OSH involvement: Lessons from London 2012
The construction of the London Olympic Park and Village is widely viewed as one of the safest projects in the history of the Olympics, with no fatalities reported (although some media reports have disputed that claim).
While the exact model may not be replicable on all future projects – including the construction of future villages – some elements such as engagement with managers and workers on-site could be transferred across the industry, and/or appropriately scaled for more modest budgets.
The input of a dedicated team of OSH professionals can be essential for success, as the commissioning and build of London 2012’s Olympic Park suggests (see Resources, below). Here, an OSH service was set up as part of a commitment to protecting the health and safety of workers on the build.
As shown by a HSE report, OSH professionals worked in an integrated way to prevent and treat occupational ill health and promote healthy behaviours, taking part in senior management meetings to hear about specific health and safety challenges.
Having both prevention and clinical services on-site can be helpful. This may mean employing occupational health nurses and physicians to procure health services for workers, including pre-employment and safety-critical medical checks, health surveillance and on-site emergency services – as well as occupational hygienists, who are skilled in the recognition of hazards and the evaluation and control of risks.
The London team developed a ‘health like safety’ approach; the aim of which was to integrate good practice into day-to-day working by using existing safety management tools, such as near-miss reporting and maturity matrices, as the basis for tools to target health risks.
The most successful projects are those where OSH professionals and managers on-site interact, include workers in their decisions around health and safety policies, and listen to their concerns.
As with all events of this magnitude, challenges can arise – the site is a unique and untried construction, while the teams providing different on-site services may not have worked together and may be from a wide range of nations. Even so, there is little room for error: despite workers constructing up to the last minute, with no ‘old hands’ to learn from, and little chance of ironing out snags before ‘going live’, athletes will still expect everything to work seamlessly from the moment they arrive.
‘In any given village, some things are bound to go wrong and it’s impossible to test everything in advance,’ agrees Tony Sainsbury, London 2012 village general manager, who was in charge of the athletes’ village master planning and operational delivery. ‘During Sydney’s  Olympics, for example, we discovered that we had water cascading into the car parks during a full security check, just as the athletes were about to arrive. You have to deal with it and have good teams in place to respond, because there’s no way to test everything in advance and make sure everything will go right.’
Strong communication between all stakeholders is crucial – which includes good collaboration between the staff working on-site and the teams’ managers. As Simon points out: ‘Primary responsibility for the athletes’ welfare rests with the team management and the chef de mission for each team. They know the needs of their individual athletes.
‘There have been many occasions in the past when teams had to make decisions even before travelling, such as with the Zika virus in Brazil. Presumably, the same will apply this year in Tokyo. The hosts have to supply the facilities to ensure this can be properly managed.’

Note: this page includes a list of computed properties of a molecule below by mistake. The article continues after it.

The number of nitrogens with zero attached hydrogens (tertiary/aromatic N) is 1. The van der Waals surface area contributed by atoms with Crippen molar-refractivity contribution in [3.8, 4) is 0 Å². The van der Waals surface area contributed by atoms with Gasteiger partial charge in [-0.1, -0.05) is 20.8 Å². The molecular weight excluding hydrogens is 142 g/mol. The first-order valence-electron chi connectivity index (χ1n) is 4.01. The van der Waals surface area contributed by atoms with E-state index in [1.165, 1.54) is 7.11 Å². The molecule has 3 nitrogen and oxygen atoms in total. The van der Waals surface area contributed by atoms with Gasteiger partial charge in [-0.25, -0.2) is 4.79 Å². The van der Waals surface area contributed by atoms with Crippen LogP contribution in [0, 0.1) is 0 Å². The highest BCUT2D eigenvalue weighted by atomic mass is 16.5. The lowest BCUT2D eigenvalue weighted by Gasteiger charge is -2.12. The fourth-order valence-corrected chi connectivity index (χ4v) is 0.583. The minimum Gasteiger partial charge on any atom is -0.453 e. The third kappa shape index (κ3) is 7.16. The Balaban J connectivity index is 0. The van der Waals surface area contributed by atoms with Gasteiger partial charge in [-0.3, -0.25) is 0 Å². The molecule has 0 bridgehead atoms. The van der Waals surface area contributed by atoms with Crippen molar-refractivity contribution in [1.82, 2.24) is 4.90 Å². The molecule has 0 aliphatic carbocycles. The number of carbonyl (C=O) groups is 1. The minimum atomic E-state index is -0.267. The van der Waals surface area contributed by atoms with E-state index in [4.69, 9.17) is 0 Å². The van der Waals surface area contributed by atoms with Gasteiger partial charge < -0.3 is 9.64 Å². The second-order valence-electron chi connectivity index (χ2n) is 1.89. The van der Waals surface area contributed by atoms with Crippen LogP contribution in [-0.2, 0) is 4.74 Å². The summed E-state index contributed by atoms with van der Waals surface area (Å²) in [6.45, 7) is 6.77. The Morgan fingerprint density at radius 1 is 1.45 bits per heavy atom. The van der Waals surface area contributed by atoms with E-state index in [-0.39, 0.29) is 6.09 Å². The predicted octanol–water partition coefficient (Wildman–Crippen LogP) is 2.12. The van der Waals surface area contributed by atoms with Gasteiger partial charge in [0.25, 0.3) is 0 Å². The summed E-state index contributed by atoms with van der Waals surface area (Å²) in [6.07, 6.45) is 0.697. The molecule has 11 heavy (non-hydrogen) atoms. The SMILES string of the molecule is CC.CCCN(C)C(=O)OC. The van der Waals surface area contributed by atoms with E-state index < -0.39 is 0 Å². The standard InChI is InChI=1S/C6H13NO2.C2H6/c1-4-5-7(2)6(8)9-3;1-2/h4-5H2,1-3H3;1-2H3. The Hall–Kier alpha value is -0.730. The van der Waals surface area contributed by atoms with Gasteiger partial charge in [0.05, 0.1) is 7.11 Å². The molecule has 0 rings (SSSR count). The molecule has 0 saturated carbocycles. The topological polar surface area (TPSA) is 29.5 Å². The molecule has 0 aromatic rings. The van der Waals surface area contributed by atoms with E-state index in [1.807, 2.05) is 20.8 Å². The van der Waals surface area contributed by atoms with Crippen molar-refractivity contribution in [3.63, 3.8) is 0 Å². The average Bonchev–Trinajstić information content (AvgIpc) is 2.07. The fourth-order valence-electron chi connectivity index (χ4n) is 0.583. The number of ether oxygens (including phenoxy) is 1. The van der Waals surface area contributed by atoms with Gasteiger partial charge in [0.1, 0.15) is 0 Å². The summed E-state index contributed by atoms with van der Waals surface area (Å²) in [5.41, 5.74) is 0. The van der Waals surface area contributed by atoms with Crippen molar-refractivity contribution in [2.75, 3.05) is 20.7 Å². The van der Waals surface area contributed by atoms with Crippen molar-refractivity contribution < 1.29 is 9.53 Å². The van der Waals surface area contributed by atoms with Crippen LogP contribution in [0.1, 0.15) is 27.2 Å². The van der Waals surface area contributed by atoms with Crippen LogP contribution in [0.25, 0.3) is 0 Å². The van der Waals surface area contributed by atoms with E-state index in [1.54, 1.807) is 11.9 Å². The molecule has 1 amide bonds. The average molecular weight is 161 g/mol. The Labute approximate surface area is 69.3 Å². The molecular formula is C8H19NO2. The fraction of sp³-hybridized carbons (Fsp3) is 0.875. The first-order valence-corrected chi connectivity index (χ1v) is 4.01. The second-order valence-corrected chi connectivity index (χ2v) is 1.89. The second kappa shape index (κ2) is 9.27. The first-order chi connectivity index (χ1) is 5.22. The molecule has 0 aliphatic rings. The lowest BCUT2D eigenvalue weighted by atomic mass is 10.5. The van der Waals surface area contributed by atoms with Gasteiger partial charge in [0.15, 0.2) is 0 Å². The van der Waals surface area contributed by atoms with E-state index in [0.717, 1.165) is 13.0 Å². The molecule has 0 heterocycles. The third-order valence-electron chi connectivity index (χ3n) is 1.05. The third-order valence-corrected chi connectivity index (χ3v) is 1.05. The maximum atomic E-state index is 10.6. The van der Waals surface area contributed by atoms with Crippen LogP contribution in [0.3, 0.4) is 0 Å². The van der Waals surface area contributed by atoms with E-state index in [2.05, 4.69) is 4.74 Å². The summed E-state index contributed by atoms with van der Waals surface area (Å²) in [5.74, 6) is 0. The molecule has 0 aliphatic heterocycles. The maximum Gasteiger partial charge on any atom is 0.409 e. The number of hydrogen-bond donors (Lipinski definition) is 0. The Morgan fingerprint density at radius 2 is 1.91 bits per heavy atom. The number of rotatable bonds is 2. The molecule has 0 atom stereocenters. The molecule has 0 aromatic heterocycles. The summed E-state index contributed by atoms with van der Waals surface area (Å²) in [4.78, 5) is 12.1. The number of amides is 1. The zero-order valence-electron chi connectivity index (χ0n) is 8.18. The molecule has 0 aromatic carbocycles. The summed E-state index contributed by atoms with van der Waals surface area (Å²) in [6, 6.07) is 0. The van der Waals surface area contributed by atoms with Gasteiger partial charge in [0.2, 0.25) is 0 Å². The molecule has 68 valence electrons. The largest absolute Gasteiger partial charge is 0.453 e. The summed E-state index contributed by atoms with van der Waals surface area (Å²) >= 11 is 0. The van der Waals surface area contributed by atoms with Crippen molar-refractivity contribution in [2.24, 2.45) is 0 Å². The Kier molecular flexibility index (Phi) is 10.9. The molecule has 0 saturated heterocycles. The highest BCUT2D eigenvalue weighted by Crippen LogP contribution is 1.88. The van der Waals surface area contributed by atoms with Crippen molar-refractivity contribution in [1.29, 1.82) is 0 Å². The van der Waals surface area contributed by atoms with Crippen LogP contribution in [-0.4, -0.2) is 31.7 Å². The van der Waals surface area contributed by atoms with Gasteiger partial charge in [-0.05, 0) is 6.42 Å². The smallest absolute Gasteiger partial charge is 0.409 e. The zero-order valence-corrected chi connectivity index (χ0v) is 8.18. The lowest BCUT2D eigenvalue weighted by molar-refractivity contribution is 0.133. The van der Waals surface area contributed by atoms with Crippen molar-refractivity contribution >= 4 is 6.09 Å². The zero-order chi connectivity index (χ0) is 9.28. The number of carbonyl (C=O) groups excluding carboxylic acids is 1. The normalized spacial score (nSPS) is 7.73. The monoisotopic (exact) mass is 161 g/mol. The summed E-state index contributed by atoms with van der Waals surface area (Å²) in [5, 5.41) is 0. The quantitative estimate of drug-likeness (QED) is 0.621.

Welfare and sustainability
With events as visible and popular as the Olympics, the success of health and safety strategies depends not only on protecting workers from injuries and death but also on promoting a culture of wellbeing that permeates all stages of the project and beyond.
But this is not always the case in practice. A 2019 BWI report (see Resources), which was published after a delegation visited Tokyo, suggested poor working conditions and diminished labour rights were commonplace during the construction of the 2020 Olympic village. According to the study, migrant workers in particular were reported as having to work in poor conditions and ‘left to do only menial tasks, such as handling raw materials’.
Key to the legacy of a sports village is the degree to which health and safety strategies integrate elements of sustainability. This requires a clear vision for what the village and sports venues are to become once the event is over – or how it will be decommissioned.
In Tokyo, the Olympic village for the delayed 2020 Games has been constructed from 40,000 pieces of sustainable wood that can then be taken down after the event. And Japanese company Airweave has supplied modular cardboard beds and recyclable mattresses for athletes. Even medals will be made from gold, silver and bronze harvested from electronic devices.
Finding the right location to avoid hazards and ensure the viability of the project in the long term is also key. ‘The location of the Athens village was moved around three times because no real planning had been done to take into account the risk of earthquakes or the potential discovery of an archaeological site,’ Tony explains. ‘It ended up being more than 20km [12.43mi] away from the city, in the middle of the countryside, and post-Games, it ended up vandalised, with a dislocated and impoverished community.
‘If you decide on the village’s location [once you’ve been named as host] without having done all the preliminary work to identify what will work in terms of viability, sustainability and long-term development for the city, you are in trouble,’ says Tony.
The eyes of the world are, quite literally, on the construction, use and afterlife of Olympic villages. Delays, accidents and deaths lead news bulletins, and spiralling budgets and zombie Olympic villages become shorthand for poor planning and sustainability. Too many slip-ups can make headlines around the world and damage national pride. But, as seen in Barcelona and London, by deeply embedding good health and safety practice, instilling a strong safety culture and putting future use at the heart of projects, the construction of Olympic villages can be sustainable and successful.
Illustration credit | Arunas Kacinskas
Image credit | Getty
- IOSH report – Improving designers’ knowledge of hazards
- HSE report – Occupational health provision on the Olympic Park and athletes’ village
- HSE report – Safety culture on the Olympic Park
- BWI report – The dark side of the Tokyo 2020 Summer Olympics
- ENR article – London Olympics construction is safest in recent times
- IOSH funded research – Talk the talk – walk the walk